How To Check Yourself For Health Issues Before Symptoms Appear

Don't wait for symptoms to show up! Check yourself for health issues long before those concerns grow. Here are signals to be aware of

June 5, 2019


Your family doctor wants you to stay in the best physical health possible.

Sure, you’ll be in to see your family medical practitioners when you develop injuries, or symptoms of illness – and you’ll get a thorough check-up at your clinic at that time.

But your doctor will tell you there are many things you can do to keep tabs on your own health and wellness, between illnesses – and these habits will likely make those illnesses less frequent (and less severe).

If you’re doing a reasonable job of maintaining good daily health habits – watching what you eat, exercising regularly, drinking enough water, getting enough sleep, and taking at least one good multi-vitamin supplement – you’re already ahead of the game.

But don’t wait until symptoms appear to learn things are getting a bit off track.

Your family doctor would prefer you keep checking yourself, on a regular and consistent basis, to make sure your health regimen is doing what it should for you.

Between Check-Ups At Your Family Medical Practice?

– There are several ways you can “check yourself” to make sure you’re on a healthy path.  Here are some tips:

  • Keep a health journal.  Many people find it extremely valuable to write down what they ate and how they exercised each day. When problems arise, such as an unexpected illness or weight gain, you can often look back through your journal and see that you might’ve anticipated the trouble.
  • Check your weight regularly.  If you’re trying to lose weight, most experts would say you shouldn’t weigh yourself every day – slight variations and slow progress might be discouraging.  But stepping on the bathroom scale once a week is a great idea.  Even if you’re just hoping to maintain a healthy weight, a sudden change in the scale’s reading might tip you off to unwanted changes in your health.
  • Monitor your exercise heart rate.  Check with your family doctor for the right range for your heart rate (pulse) when you’re working out, and make sure you keep tabs on it during every workout. Some gym equipment, like treadmills and ellipticals, have built-in heart rate monitors.  For other types of exercise, it’s handy to have a simple, inexpensive monitor for your wrist or chest.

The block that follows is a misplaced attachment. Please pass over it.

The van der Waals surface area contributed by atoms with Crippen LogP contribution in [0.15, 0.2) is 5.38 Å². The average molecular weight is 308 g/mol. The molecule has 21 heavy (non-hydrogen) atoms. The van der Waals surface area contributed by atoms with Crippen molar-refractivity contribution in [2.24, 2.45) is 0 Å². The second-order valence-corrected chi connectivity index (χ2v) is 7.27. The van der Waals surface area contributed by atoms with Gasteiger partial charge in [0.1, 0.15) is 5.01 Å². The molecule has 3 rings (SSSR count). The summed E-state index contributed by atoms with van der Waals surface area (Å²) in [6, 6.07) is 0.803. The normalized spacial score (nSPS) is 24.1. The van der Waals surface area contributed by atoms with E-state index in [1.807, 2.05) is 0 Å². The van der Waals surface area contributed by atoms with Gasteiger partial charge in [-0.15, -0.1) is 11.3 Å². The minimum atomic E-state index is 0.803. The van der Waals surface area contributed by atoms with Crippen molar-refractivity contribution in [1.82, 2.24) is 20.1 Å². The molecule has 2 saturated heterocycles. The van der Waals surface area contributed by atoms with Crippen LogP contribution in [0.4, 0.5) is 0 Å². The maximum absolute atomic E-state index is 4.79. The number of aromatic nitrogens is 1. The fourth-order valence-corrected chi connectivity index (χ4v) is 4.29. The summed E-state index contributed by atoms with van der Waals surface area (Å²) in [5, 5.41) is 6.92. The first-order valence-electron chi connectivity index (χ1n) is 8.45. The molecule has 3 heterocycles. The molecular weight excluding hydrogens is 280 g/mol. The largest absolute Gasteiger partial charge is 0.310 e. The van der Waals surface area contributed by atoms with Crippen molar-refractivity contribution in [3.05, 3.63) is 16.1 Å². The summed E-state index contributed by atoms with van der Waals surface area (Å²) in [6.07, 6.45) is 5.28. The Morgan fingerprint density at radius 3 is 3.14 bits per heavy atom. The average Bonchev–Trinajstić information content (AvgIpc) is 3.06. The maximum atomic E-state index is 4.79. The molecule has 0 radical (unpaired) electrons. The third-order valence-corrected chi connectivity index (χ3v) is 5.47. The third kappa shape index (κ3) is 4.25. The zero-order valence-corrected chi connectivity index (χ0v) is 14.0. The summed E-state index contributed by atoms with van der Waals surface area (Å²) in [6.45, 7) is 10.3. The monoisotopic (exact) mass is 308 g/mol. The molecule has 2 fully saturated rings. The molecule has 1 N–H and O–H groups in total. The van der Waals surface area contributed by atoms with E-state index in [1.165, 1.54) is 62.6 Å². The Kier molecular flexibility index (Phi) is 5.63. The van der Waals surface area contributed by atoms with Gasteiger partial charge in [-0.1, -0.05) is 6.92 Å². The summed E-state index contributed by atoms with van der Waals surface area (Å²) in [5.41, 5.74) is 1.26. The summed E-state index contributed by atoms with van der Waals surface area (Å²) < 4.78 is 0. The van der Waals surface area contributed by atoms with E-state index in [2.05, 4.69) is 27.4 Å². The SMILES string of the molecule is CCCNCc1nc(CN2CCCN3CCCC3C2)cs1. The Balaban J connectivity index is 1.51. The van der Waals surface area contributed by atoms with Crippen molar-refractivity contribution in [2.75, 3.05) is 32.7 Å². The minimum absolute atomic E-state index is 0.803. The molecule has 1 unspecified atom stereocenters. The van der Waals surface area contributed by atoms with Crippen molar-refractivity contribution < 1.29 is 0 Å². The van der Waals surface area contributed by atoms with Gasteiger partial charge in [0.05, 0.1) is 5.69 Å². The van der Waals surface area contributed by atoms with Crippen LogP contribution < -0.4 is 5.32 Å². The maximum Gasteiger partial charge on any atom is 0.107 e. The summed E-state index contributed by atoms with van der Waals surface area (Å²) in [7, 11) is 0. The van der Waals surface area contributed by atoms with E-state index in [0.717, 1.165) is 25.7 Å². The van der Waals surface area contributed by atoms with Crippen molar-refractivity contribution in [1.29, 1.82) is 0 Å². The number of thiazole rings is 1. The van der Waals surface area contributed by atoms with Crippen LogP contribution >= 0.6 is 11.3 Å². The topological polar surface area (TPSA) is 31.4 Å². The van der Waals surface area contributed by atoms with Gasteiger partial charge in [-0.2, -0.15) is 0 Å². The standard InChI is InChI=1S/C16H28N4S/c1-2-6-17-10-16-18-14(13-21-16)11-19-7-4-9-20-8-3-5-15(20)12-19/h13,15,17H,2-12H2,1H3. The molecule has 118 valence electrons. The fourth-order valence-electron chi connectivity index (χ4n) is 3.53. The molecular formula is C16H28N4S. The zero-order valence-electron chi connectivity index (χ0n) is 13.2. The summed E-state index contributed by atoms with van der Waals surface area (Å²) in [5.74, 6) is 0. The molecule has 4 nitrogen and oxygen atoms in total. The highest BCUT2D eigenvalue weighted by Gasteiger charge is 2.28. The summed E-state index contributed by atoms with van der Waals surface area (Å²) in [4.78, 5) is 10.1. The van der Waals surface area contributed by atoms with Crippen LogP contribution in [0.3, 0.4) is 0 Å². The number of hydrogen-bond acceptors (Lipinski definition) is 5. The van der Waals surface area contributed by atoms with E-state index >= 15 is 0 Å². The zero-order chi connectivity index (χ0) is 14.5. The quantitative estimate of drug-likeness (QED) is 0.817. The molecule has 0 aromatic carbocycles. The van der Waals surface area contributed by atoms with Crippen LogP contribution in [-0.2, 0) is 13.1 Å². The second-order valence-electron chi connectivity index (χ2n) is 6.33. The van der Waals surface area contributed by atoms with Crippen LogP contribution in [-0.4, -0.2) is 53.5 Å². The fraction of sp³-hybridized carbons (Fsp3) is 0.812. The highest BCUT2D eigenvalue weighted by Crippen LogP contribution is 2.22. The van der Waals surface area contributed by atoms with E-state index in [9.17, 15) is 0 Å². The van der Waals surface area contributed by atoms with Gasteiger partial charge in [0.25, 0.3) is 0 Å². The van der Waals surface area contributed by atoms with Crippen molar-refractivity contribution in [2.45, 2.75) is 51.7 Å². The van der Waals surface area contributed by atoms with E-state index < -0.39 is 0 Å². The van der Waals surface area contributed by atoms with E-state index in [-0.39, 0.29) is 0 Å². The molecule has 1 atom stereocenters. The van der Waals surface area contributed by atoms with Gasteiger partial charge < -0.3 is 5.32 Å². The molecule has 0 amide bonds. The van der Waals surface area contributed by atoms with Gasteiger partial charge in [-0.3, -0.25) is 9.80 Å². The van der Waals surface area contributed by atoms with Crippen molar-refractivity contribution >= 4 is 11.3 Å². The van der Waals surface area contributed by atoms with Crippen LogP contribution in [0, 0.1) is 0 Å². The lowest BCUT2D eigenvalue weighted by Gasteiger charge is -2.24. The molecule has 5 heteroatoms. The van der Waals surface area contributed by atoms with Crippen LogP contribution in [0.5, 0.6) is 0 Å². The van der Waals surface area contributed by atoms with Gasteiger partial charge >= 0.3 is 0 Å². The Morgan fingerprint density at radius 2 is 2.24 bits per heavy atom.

• Look at your blood pressure regularly.  You can get a fairly inexpensive blood pressure cuff for home use or, you might notice that you walk by a free blood pressure tester at the supermarket on a regular basis.  Take a seat, and take a reading.  Changes in blood pressure readings can be a clear sign of changes in your wellness.
  • Give blood regularly.  Typically, when you donate blood, they’ll run some tests – for free – that might help you detect changes in your overall health.
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Don’t Forget To Schedule Regular Check-Ups At The Clinic

Even if you aren’t prone to illness, you’ll want to visit your family medical practitioner on a regular basis just to get everything checked out.

Annual or semi-annual check-ups are often the key to a longer life with more vitality.

And the older we get, the more important these periodic check-ups are.  The number of diseases that can be caught early through regular check-ups is reason enough to keep those visits on your calendar.

Spend a little time at your family medical clinic when you don’t have to – it could mean less time at the doctor’s office later in life, when you will have to spend time there!

Each of us is ultimately in charge of our own health and wellness.  Your family medical practitioner is here to help, but you can make their job much easier if you develop some simple self-checking habits you can use every day or week.  And the peace of mind you get from knowing “all is well” is helpful to your wellness, too.